The Music Makers: Song Spinner Lilly Hiatt

When you’re the daughter of a highly regarded, Grammy-nominated singer-songwriter, a career in music can seem like destiny. College might be an afterthought.

And while Lilly Hiatt had settled on her career path by age 6, written her first song by 9 and picked up a guitar by 12, the Nashville-based country-folk-rocker couldn’t have done it without a psychology degree from the University of Denver.

“It changed my life being at DU,” Hiatt says. “I learned a lot, I read a lot, I met a lot of people. And it was in college where I really became a writer.”

Hiatt grew up in Music City—Nashville, Tennessee—where her father John was well-established as a composer and performer. His songs have been covered by everyone from Bob Dylan and Willie Nelson to Iggy Pop and Paula Abdul.

But college was always part of the plan, and when Hiatt found a DU pamphlet in her high school counselor’s office, she applied. One visit to campus and she was sold.

Colorado took her breath away, literally (the air was noticeably thinner, she notes, than the air in the humid South), and she became enchanted with the mountains and outdoor lifestyle. 

Her mind still on music, she opted to study psychology because, “I’ve always been really interested in people and the mind, and I thought it would help me with writing and understanding people better.” She also picked up minors in English and women’s studies. 

“I think all that paper writing [in psychology] combined with poetry [classes] helped me apply discipline to it but also let it flow,” Hiatt says.

Her prowess with the pen is evident on Walking Proof, Hiatt’s fourth studio album, which debuted in April. Spin magazine notes her “whimsical, diary-detailed … studies” of her sister, her hometown, the touring life and the pursuit of stardom. (For the first time, her dad helps play her music, singing harmony vocals on “Some Kind of Drug.”)

The record, she says, comes from a place of confidence in her life, admittedly challenged by the coronavirus pandemic, which led to the postponement of her album tour. Still, Hiatt wants people to see she’s proud of her idiosyncrasies and has confronted her vulnerabilities. 

Hiatt’s journey hopped in the express lane at DU. A teenager with stage fright began to grow into a rock star, after meeting classical guitar student Eric Knutson at a party. They frequented open mic nights and formed a band, Lush for Life, which played eclectic sets at venues all over Denver: Bar Bar, Cervantes, the Walnut Room, the Border and Boulder’s Fox Theatre. She drew inspiration from the diverse music scene.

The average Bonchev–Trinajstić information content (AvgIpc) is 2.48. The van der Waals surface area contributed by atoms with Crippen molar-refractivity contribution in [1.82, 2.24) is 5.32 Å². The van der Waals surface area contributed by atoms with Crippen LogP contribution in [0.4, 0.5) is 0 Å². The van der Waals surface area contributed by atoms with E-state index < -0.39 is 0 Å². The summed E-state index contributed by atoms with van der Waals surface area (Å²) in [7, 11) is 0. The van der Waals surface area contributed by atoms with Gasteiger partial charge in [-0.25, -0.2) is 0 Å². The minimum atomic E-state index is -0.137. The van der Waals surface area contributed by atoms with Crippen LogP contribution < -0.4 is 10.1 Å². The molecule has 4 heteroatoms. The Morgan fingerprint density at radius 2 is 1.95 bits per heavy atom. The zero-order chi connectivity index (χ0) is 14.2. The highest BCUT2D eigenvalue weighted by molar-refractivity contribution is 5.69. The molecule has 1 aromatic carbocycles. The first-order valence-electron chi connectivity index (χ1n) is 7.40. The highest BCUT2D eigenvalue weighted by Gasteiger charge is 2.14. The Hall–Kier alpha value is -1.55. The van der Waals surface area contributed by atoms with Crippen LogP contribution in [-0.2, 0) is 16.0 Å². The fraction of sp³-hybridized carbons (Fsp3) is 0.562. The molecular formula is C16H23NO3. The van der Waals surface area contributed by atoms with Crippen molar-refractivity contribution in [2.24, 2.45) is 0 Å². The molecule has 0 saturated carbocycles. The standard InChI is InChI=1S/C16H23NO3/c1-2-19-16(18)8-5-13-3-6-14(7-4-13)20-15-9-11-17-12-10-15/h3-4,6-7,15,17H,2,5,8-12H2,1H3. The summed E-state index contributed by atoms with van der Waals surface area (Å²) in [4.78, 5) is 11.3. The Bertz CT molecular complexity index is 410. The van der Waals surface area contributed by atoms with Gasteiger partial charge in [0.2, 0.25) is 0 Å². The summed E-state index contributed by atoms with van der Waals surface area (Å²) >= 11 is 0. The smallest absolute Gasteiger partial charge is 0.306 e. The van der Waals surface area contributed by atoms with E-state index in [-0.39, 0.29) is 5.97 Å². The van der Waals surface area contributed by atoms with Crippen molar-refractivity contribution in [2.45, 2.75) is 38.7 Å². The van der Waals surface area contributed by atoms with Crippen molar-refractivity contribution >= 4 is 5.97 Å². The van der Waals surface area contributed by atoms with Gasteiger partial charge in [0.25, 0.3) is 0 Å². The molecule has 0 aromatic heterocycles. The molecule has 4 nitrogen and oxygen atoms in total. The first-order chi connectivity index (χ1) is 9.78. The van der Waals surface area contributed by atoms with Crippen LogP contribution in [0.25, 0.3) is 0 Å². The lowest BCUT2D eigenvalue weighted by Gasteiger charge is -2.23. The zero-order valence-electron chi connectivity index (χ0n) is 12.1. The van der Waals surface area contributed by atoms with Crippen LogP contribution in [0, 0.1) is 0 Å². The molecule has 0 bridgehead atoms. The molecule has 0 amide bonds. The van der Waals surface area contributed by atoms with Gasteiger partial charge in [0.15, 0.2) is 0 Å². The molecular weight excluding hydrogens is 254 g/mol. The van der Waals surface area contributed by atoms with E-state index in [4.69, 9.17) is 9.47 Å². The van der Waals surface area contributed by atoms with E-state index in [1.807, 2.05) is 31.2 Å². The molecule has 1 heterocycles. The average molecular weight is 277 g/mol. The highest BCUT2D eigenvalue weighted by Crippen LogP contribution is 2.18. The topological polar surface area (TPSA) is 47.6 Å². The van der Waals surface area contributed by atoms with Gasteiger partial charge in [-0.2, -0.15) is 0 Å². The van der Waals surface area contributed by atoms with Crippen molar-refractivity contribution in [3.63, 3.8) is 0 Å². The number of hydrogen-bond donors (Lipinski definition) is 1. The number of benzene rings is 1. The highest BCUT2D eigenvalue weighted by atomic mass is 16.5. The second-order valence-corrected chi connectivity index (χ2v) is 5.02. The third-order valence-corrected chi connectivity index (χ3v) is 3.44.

“It makes me really happy [thinking back] because it was before I had made a name for myself in any way,” she says. “Everything was bright and brand new. It was an unforgettable time in my life, the beginning of everything for me.”

Listen to Lilly’s new album Walking Proof at lillyhiatt.bandcamp.com

More news

No matter how you measure it, cookbooks have a lot to teach us

I learned to cook by observation and practice, without the aid of written instructions or measurements. As the oldest child in a household with...

An endowed scholarship honors departing education dean

In honor of Karen Riley upon her departure as dean of the University of Denver’s Morgridge College of Education, Donne and Sue Fisher have...

Gymnast claims a page in DU history books

University of Denver gymnast Lynnzee Brown knows a thing or two—or 10—about perfect scores.   On March 20, the senior first-generation college student...

A court-tested coach brings program-building expertise to DU

The University of Denver has named Jeff Wulbrun as head coach of the Pioneers men’s basketball team. Wulbrun is the 33rd head coach in the program’s history. 

A new generation challenges the status quo

From coast to coast and border to border, college students have long worked to catalyze change—whether on campus, in their communities or...

Questions? Comments?

LEAVE A REPLY

Please enter your comment!
Please enter your name here

More stories

No matter how you measure it, cookbooks have a lot to teach us

I learned to cook by observation and practice, without the aid of written instructions or measurements. As the oldest child in a household with...

Colorado loses an inspirational legal leader

Gregory Kellam Scott (HDR ’98), the first and only Black justice on the Colorado Supreme Court, died March 31 at age 72. His historic legacy as an inspiration for the state’s Black...

Global citizen: Strategic visionary Caitlin Scott (MA ’11)

Caitlin Scott knows the inner workings of Friendship Bridge, starting from the ground up. That’s because over the past 20 years, she has held many positions...